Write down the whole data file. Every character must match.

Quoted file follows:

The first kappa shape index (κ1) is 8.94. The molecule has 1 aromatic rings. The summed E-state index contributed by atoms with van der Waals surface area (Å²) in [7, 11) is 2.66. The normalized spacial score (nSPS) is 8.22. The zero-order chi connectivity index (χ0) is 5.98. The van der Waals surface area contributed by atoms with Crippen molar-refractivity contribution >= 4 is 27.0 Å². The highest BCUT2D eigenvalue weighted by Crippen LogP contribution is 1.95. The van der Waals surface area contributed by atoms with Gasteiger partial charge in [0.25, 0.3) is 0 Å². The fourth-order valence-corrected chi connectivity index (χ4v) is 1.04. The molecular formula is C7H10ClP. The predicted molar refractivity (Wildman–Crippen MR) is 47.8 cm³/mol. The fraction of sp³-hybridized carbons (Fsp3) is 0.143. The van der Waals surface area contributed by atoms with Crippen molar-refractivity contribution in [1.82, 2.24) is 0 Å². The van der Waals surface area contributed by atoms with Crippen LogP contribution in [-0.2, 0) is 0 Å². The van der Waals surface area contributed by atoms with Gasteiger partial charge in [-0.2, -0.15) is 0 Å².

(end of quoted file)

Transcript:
The first kappa shape index (κ1) is 8.94. The molecule has 1 aromatic rings. The summed E-state index contributed by atoms with van der Waals surface area (Å²) in [7, 11) is 2.66. The normalized spacial score (nSPS) is 8.22. The zero-order chi connectivity index (χ0) is 5.98. The van der Waals surface area contributed by atoms with Crippen molar-refractivity contribution >= 4 is 27.0 Å². The highest BCUT2D eigenvalue weighted by Crippen LogP contribution is 1.95. The van der Waals surface area contributed by atoms with Gasteiger partial charge in [0.25, 0.3) is 0 Å². The fourth-order valence-corrected chi connectivity index (χ4v) is 1.04. The molecular formula is C7H10ClP. The predicted molar refractivity (Wildman–Crippen MR) is 47.8 cm³/mol. The fraction of sp³-hybridized carbons (Fsp3) is 0.143. The van der Waals surface area contributed by atoms with Crippen molar-refractivity contribution in [1.82, 2.24) is 0 Å². The van der Waals surface area contributed by atoms with Crippen LogP contribution in [-0.2, 0) is 0 Å². The van der Waals surface area contributed by atoms with Gasteiger partial charge in [-0.2, -0.15) is 0 Å².